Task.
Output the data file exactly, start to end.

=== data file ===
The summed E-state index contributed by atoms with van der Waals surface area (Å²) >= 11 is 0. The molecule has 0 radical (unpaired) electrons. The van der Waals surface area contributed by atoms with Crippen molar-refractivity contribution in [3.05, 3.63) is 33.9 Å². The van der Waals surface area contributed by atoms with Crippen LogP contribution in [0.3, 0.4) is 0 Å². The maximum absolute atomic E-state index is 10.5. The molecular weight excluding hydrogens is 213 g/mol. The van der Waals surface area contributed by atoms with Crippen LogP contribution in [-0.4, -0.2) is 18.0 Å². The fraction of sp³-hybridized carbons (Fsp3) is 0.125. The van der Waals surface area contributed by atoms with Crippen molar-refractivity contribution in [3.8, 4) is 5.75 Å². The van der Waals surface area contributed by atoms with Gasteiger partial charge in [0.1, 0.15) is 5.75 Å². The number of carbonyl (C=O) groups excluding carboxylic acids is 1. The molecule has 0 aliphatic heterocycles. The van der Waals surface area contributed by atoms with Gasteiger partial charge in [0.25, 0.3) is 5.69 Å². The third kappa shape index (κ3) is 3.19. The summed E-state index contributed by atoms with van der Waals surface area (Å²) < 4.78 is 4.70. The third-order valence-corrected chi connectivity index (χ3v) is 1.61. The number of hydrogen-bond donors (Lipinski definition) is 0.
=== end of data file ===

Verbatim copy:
The summed E-state index contributed by atoms with van der Waals surface area (Å²) >= 11 is 0. The molecule has 0 radical (unpaired) electrons. The van der Waals surface area contributed by atoms with Crippen molar-refractivity contribution in [3.05, 3.63) is 33.9 Å². The van der Waals surface area contributed by atoms with Crippen LogP contribution in [0.3, 0.4) is 0 Å². The maximum absolute atomic E-state index is 10.5. The molecular weight excluding hydrogens is 213 g/mol. The van der Waals surface area contributed by atoms with Crippen LogP contribution in [-0.4, -0.2) is 18.0 Å². The fraction of sp³-hybridized carbons (Fsp3) is 0.125. The van der Waals surface area contributed by atoms with Crippen molar-refractivity contribution in [3.8, 4) is 5.75 Å². The van der Waals surface area contributed by atoms with Gasteiger partial charge in [0.1, 0.15) is 5.75 Å². The number of carbonyl (C=O) groups excluding carboxylic acids is 1. The molecule has 0 aliphatic heterocycles. The van der Waals surface area contributed by atoms with Gasteiger partial charge in [0.25, 0.3) is 5.69 Å². The third kappa shape index (κ3) is 3.19. The summed E-state index contributed by atoms with van der Waals surface area (Å²) < 4.78 is 4.70. The third-order valence-corrected chi connectivity index (χ3v) is 1.61. The number of hydrogen-bond donors (Lipinski definition) is 0.